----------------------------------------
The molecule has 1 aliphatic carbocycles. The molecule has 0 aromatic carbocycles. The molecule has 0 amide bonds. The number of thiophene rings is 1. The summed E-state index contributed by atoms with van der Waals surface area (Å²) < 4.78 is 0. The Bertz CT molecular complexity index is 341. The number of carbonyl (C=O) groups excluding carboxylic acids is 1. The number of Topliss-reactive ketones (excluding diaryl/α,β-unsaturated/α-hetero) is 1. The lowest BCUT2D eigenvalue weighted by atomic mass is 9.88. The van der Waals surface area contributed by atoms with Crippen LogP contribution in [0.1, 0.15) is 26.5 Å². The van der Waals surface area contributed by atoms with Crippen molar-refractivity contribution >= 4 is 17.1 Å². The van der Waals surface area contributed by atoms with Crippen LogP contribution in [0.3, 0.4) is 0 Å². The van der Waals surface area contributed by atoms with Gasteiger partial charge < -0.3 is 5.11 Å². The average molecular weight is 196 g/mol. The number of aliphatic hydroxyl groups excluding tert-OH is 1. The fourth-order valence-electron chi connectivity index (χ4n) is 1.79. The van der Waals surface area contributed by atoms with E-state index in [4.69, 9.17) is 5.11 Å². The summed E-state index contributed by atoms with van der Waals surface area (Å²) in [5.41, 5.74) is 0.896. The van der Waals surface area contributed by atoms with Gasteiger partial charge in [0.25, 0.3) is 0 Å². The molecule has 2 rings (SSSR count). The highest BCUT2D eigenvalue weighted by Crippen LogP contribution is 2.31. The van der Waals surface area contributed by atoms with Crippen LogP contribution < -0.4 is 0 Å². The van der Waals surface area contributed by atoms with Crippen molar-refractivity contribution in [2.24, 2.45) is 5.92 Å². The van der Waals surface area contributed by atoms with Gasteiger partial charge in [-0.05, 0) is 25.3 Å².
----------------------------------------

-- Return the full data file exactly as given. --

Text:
The molecule has 1 aliphatic carbocycles. The molecule has 0 aromatic carbocycles. The molecule has 0 amide bonds. The number of thiophene rings is 1. The summed E-state index contributed by atoms with van der Waals surface area (Å²) < 4.78 is 0. The Bertz CT molecular complexity index is 341. The number of carbonyl (C=O) groups excluding carboxylic acids is 1. The number of Topliss-reactive ketones (excluding diaryl/α,β-unsaturated/α-hetero) is 1. The lowest BCUT2D eigenvalue weighted by atomic mass is 9.88. The van der Waals surface area contributed by atoms with Crippen LogP contribution in [0.1, 0.15) is 26.5 Å². The van der Waals surface area contributed by atoms with Crippen molar-refractivity contribution >= 4 is 17.1 Å². The van der Waals surface area contributed by atoms with Crippen LogP contribution in [0.3, 0.4) is 0 Å². The van der Waals surface area contributed by atoms with Gasteiger partial charge < -0.3 is 5.11 Å². The average molecular weight is 196 g/mol. The number of aliphatic hydroxyl groups excluding tert-OH is 1. The fourth-order valence-electron chi connectivity index (χ4n) is 1.79. The van der Waals surface area contributed by atoms with E-state index in [4.69, 9.17) is 5.11 Å². The summed E-state index contributed by atoms with van der Waals surface area (Å²) in [5.41, 5.74) is 0.896. The van der Waals surface area contributed by atoms with Gasteiger partial charge in [0.25, 0.3) is 0 Å². The molecule has 2 rings (SSSR count). The highest BCUT2D eigenvalue weighted by Crippen LogP contribution is 2.31. The van der Waals surface area contributed by atoms with Crippen LogP contribution < -0.4 is 0 Å². The van der Waals surface area contributed by atoms with Crippen molar-refractivity contribution in [2.24, 2.45) is 5.92 Å². The van der Waals surface area contributed by atoms with Gasteiger partial charge in [-0.05, 0) is 25.3 Å².